Academic journal article Scandinavian Studies

The Skeptical Political Elite versus the Pro-European Public: The Case of Iceland

Academic journal article Scandinavian Studies

The Skeptical Political Elite versus the Pro-European Public: The Case of Iceland

Article excerpt

FOR MORE THAN A DECADE, surveys in Iceland have indicated considerable support among the population for membership application to the European Union. However, not a single political party at present advocates membership, and very few politicians publicly support membership. This has to be explained, particularly as European integration has had an elitist character in the other Nordic states, where leading politicians have advocated involvement in the European project but have had difficulties in convincing the public (Katzenstein 1997:258). (1) Also, interest groups in Iceland have been more reluctant to campaign for membership application contrary to many of their counterparts in the other Nordic states. The aim of this paper is to explain the elite-electorate gap: why political parties are reluctant to advocate membership in the EU while around half of the electorate want to start discussion with the EU about membership.

An intense debate on whether Iceland should join the EU has not taken place. There was a considerable debate concerning Iceland's membership in the European Economic Area in 1992 and 1993, but the question of membership in the EU has never seriously been on the agenda. However, Iceland is deeply involved in European integration as an associated member of the EU by the EEA-agreement. Iceland adopts around 80 percent of EU law and regulations through the EEA (2) but has very limited chances of influencing EU decision-making.

The paper will argue that the skepticism of the political elite in Iceland toward membership in the EU can be explained by three factors: first, the influence of the primary economic sectors combined with the electoral system and the role of interest groups in decision making of the government; second, the Icelandic political discourse concerning independence and sovereignty; and finally, the geographical location of Iceland and the defense treaty with the United States. The willingness of around half of the electorate to apply for EU membership is explained by the looser connection of the populace with the primary sectors compared with the political elite, the electorate's greater concern with their economic prosperity than the political discourse of the elite, and the electorate's anxiety about isolation from Europe, particularly the other Nordic states.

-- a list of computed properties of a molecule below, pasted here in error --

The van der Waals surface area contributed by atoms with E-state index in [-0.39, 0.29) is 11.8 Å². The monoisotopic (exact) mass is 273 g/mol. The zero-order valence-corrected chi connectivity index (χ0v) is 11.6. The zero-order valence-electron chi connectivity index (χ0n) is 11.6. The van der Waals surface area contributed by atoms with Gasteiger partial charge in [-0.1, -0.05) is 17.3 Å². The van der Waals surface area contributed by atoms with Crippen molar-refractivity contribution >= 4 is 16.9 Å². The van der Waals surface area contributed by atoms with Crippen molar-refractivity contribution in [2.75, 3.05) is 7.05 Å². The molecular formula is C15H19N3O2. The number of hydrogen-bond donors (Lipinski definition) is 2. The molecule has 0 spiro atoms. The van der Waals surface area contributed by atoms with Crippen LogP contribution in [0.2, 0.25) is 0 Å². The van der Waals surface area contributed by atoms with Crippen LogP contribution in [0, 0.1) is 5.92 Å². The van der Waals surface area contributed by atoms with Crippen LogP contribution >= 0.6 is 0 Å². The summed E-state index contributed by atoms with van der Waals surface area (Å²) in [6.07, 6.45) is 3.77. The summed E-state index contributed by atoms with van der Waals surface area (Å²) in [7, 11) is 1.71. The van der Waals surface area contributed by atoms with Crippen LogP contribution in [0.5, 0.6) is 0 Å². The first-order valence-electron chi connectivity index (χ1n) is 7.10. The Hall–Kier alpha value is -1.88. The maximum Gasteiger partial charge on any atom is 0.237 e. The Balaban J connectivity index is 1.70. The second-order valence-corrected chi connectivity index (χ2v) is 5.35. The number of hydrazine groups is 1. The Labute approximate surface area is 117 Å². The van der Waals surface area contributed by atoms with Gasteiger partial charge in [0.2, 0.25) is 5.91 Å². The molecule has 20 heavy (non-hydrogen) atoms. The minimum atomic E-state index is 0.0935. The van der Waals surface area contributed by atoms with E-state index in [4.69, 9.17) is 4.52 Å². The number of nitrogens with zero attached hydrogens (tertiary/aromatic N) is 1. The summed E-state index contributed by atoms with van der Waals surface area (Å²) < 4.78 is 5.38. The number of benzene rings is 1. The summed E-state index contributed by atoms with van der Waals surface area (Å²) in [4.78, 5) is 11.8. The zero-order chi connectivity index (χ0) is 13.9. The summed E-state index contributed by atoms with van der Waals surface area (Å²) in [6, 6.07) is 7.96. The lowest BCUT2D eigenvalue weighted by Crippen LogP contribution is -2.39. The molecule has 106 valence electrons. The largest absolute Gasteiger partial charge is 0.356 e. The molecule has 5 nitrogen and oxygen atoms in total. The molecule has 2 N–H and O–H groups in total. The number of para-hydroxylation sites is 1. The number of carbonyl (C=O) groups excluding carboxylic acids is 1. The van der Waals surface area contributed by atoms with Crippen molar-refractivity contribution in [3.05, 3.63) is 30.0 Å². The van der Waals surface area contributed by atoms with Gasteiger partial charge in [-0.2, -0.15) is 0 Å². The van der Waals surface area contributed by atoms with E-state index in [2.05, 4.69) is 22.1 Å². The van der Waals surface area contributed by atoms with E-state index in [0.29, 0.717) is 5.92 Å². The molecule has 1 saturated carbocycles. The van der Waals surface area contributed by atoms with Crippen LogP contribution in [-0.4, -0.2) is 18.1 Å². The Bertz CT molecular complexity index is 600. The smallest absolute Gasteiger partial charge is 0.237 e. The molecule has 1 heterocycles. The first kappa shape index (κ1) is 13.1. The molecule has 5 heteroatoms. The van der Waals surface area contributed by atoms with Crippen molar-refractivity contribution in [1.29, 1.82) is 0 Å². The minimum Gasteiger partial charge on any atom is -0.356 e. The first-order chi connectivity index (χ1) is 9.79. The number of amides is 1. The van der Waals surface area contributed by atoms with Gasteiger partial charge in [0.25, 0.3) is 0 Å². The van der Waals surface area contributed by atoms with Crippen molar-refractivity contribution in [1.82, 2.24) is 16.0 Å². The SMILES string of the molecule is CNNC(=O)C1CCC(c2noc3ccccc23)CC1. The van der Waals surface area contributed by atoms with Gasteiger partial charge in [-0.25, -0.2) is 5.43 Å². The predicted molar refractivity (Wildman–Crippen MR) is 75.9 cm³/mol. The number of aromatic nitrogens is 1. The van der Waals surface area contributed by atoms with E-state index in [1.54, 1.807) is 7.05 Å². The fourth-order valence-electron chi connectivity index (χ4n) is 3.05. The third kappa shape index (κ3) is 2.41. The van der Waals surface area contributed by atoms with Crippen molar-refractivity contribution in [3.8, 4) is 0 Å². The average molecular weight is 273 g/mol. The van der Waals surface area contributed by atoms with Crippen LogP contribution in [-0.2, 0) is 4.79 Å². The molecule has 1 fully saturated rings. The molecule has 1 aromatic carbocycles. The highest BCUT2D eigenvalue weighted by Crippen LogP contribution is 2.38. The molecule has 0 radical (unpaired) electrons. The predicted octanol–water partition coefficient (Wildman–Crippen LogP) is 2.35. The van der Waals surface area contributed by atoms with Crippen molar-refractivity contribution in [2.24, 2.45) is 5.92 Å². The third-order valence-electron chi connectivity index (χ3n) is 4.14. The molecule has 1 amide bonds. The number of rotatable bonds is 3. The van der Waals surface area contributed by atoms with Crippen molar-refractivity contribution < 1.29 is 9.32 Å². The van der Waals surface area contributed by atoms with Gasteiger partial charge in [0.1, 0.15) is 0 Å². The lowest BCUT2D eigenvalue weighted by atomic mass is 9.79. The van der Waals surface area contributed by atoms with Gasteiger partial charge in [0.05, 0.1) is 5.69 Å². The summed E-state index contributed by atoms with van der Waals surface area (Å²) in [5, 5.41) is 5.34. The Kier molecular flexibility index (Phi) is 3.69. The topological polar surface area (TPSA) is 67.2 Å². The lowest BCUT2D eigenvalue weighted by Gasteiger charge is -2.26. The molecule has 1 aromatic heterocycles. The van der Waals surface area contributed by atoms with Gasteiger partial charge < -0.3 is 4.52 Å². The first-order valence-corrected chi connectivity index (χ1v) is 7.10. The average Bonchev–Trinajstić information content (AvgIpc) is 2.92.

The paper is divided into four sections. It will start by examining the polices of the political parties toward EU membership and compare their polices with those of their sister parties in the other Nordic states. Secondly, the paper will analyze why the political elite are reluctant to adopt a pro-European policy. Thirdly, it will examine the public attitude toward EU membership. Finally, the paper will examine reasons behind the growing discussion in Iceland about EU membership. It will analyze why two of the political parties, the Alliance and the Progressive Party, as well as the main labor market organizations have been revising their policies toward European integration.


Political parties in Iceland have adopted one of two approaches toward the question of EU membership: a firm approach against membership and a "wait and see" approach. The strategy of the Independence Party and the Left Green Movement is to reject EU membership altogether. They also reject any challenge to put EU application on the agenda. On the other hand, the Alliance and the Liberal Party have adopted a "wait and see" approach. This is also the case of the Progressive Party as it has moved from its firm opposition to EU membership toward a "wait and see" approach. The main argument by politicians against EU membership has been that Iceland would lose control over its waters by joining the Common Fisheries Policy (CFP).

The policy of the Independence Party (4) toward membership in the EU has moved from a "wait and see" (Kristinsson 1996:150) (5) approach to firm opposition to EU membership. …

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